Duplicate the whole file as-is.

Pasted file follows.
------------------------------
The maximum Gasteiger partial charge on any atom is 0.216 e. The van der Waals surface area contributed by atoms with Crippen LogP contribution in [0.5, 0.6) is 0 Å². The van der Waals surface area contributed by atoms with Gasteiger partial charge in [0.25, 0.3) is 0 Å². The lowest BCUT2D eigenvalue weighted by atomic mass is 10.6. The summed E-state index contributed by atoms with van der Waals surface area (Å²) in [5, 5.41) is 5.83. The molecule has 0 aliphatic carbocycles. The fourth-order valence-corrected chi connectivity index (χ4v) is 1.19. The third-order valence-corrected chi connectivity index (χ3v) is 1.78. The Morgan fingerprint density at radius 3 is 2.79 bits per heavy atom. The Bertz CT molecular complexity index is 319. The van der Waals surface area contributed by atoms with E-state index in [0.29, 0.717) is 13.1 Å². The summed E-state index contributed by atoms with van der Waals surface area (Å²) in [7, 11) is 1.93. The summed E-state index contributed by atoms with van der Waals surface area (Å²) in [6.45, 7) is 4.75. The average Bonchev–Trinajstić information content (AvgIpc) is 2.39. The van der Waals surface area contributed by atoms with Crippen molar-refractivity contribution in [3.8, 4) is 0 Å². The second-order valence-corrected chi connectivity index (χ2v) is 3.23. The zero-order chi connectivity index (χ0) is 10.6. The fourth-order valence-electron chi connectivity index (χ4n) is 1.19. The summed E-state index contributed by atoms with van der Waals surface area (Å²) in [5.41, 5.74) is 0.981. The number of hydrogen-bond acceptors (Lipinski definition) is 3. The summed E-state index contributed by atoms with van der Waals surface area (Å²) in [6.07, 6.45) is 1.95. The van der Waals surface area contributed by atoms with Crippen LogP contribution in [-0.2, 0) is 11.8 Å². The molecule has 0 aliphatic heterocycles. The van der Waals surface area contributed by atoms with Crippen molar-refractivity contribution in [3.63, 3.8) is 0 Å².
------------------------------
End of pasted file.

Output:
The maximum Gasteiger partial charge on any atom is 0.216 e. The van der Waals surface area contributed by atoms with Crippen LogP contribution in [0.5, 0.6) is 0 Å². The van der Waals surface area contributed by atoms with Gasteiger partial charge in [0.25, 0.3) is 0 Å². The lowest BCUT2D eigenvalue weighted by atomic mass is 10.6. The summed E-state index contributed by atoms with van der Waals surface area (Å²) in [5, 5.41) is 5.83. The molecule has 0 aliphatic carbocycles. The fourth-order valence-corrected chi connectivity index (χ4v) is 1.19. The third-order valence-corrected chi connectivity index (χ3v) is 1.78. The Morgan fingerprint density at radius 3 is 2.79 bits per heavy atom. The Bertz CT molecular complexity index is 319. The van der Waals surface area contributed by atoms with E-state index in [0.29, 0.717) is 13.1 Å². The summed E-state index contributed by atoms with van der Waals surface area (Å²) in [7, 11) is 1.93. The summed E-state index contributed by atoms with van der Waals surface area (Å²) in [6.45, 7) is 4.75. The average Bonchev–Trinajstić information content (AvgIpc) is 2.39. The van der Waals surface area contributed by atoms with Crippen molar-refractivity contribution in [3.8, 4) is 0 Å². The second-order valence-corrected chi connectivity index (χ2v) is 3.23. The zero-order chi connectivity index (χ0) is 10.6. The fourth-order valence-electron chi connectivity index (χ4n) is 1.19. The summed E-state index contributed by atoms with van der Waals surface area (Å²) in [5.41, 5.74) is 0.981. The number of hydrogen-bond acceptors (Lipinski definition) is 3. The summed E-state index contributed by atoms with van der Waals surface area (Å²) in [6.07, 6.45) is 1.95. The van der Waals surface area contributed by atoms with Crippen LogP contribution in [-0.2, 0) is 11.8 Å². The molecule has 0 aliphatic heterocycles. The van der Waals surface area contributed by atoms with Crippen molar-refractivity contribution in [3.63, 3.8) is 0 Å².